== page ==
Guinea: the weight of the crisis on vulnerable children
Conakry, Guinea, 29 February 2010 - Thursday, a day of consultations at the therapeutic nutrition Unit of the Ratoma Health Community Center , a working-class district in Conakry , the Guinean capital.
Right in the middle of the crowd, a mother is breastfeeding a child at each breast: they are her twins, a boy and a girl.
Knowing in order to save
"My child was just losing weight, narrates the mother, Aminata. I didn’t know what to do".
Kiera shows the growth curve of the little girl getting back again on the increase, finally.
Fatoumata, twelve months old now, is weighing 4kg 900. If she’s sickly again, with a good medical follow-up, she could soon get to walking, just like children of her age.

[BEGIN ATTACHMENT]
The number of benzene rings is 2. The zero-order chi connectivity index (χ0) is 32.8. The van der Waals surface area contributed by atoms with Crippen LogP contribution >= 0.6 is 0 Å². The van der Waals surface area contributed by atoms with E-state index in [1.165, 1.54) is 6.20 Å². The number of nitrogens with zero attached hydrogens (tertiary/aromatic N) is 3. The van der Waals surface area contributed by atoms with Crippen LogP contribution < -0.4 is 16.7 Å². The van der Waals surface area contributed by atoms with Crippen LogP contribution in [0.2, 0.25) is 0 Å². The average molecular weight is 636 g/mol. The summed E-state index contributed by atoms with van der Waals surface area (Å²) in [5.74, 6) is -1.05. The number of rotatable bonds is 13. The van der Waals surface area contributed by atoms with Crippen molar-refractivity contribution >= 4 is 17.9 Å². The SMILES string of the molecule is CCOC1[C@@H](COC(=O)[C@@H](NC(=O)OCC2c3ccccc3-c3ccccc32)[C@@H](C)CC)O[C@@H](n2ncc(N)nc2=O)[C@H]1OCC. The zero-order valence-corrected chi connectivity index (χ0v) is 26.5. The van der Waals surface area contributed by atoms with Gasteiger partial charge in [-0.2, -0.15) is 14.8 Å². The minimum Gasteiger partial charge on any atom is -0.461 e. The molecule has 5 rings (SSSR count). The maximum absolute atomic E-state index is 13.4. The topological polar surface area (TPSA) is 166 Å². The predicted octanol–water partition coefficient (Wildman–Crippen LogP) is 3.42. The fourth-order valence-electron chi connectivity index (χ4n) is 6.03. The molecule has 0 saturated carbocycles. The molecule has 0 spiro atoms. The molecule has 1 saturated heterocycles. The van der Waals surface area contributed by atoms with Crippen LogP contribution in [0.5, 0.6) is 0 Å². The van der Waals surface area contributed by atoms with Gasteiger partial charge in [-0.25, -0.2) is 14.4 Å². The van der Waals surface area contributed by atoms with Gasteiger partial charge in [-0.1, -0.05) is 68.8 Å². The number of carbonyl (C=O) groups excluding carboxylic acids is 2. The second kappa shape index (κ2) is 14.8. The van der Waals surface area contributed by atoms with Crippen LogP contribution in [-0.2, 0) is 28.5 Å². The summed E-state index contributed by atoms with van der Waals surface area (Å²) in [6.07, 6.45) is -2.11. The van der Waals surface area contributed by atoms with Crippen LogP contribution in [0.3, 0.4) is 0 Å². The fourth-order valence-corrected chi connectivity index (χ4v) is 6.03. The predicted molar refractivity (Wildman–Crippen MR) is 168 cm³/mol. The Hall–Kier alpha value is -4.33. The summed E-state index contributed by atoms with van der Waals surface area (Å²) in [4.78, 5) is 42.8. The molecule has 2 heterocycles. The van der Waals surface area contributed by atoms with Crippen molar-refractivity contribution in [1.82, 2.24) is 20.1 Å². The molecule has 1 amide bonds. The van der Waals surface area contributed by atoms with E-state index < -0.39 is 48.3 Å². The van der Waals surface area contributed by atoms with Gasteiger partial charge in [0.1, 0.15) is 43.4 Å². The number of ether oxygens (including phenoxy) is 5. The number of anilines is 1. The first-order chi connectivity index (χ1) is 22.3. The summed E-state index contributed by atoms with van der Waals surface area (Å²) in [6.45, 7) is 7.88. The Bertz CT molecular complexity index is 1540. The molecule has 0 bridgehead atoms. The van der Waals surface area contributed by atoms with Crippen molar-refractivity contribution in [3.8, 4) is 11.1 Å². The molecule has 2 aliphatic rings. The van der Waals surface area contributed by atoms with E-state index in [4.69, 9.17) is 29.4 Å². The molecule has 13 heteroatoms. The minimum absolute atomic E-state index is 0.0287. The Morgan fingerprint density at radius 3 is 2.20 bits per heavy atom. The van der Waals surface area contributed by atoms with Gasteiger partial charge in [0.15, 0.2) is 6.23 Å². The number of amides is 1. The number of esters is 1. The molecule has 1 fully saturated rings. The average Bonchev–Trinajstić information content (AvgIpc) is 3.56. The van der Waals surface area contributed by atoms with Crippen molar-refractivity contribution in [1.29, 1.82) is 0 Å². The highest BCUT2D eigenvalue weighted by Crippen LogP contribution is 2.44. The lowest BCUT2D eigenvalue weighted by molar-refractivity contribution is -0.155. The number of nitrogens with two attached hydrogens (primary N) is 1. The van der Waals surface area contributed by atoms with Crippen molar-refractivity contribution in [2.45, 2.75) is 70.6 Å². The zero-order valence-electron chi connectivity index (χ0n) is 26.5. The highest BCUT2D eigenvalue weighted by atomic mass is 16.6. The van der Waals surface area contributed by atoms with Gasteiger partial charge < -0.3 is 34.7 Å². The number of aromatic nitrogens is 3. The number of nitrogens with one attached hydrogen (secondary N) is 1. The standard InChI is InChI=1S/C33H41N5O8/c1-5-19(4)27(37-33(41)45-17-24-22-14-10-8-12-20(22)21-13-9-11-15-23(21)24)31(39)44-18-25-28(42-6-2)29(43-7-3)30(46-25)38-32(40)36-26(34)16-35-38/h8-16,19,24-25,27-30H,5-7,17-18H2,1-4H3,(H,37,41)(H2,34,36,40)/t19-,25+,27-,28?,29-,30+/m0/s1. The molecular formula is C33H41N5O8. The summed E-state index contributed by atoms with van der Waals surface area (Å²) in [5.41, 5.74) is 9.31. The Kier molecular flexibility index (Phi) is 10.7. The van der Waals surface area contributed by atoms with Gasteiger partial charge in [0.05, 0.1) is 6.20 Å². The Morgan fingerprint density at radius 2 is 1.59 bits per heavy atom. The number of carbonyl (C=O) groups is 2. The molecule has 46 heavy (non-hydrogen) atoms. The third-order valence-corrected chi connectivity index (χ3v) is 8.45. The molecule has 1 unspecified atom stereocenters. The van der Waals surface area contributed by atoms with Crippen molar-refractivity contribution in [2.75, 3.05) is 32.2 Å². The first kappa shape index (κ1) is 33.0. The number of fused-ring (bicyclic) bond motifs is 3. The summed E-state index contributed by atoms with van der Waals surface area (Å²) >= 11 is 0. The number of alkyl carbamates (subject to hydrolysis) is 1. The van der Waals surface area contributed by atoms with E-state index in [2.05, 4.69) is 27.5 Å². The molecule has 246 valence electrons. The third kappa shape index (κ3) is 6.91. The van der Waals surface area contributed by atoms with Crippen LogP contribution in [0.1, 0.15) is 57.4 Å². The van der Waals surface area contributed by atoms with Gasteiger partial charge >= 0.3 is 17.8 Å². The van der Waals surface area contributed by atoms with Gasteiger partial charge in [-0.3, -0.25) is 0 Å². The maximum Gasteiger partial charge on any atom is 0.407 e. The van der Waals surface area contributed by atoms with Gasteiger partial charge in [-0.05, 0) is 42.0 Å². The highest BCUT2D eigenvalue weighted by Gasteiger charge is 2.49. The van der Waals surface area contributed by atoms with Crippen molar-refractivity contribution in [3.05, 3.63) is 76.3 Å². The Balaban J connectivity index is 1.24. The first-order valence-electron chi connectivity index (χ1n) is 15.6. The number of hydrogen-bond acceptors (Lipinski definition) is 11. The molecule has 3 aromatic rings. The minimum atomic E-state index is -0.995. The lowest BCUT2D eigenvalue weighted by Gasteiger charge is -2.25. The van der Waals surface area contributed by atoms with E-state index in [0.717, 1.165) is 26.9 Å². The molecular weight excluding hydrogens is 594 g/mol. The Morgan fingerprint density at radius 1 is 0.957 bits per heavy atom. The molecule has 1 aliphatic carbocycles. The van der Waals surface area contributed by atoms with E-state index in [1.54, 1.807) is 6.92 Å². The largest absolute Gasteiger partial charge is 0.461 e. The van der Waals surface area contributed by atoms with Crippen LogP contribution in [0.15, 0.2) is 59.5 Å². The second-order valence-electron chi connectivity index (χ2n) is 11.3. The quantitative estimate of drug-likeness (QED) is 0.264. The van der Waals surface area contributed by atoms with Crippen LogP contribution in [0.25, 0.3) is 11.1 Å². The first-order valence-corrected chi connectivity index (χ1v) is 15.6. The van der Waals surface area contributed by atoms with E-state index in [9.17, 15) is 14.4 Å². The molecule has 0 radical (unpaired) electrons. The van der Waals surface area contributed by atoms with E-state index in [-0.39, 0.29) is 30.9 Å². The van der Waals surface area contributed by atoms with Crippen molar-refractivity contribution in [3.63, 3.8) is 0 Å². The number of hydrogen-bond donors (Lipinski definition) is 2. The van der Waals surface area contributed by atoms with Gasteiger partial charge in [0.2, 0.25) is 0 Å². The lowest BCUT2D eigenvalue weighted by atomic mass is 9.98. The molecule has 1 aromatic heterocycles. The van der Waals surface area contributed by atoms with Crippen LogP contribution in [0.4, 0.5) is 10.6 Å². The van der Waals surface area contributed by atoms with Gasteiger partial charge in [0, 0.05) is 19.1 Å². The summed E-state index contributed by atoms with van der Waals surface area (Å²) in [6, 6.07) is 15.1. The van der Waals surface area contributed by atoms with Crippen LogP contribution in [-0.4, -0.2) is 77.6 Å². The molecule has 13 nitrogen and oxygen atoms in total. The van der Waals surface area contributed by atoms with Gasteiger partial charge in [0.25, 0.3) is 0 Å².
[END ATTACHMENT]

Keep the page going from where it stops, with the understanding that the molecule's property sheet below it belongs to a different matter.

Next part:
In Guinea, 40% of the children are suffering from chronic malnutrition and 26% from weight deficiency.
The political crisis, coupled up with the price shoot-up of food commodities and the depreciation of the local currency, has brought about a considerable deterioration in the purchasing power of the population, over half of which live with less than a dollar per day.
Maintaining the health of children
With the support of UNICEF and WHO, a vast campaign was launched in 2009 for over two million children under the age of five: administration of vitamin A, worm disinfectants, distribution of dipped mosquito-nets, plus vaccination against measles and polio.
UNICEF supports the health authorities in their fight against malnutrition and the care of cases. Nearly two hundred social workers have been trained and the Ministry of Health has adopted a new protocol in the care of severe acute malnutrition, thus enabling a better prevention and a better care of cases.
By Michèle Akan Badarou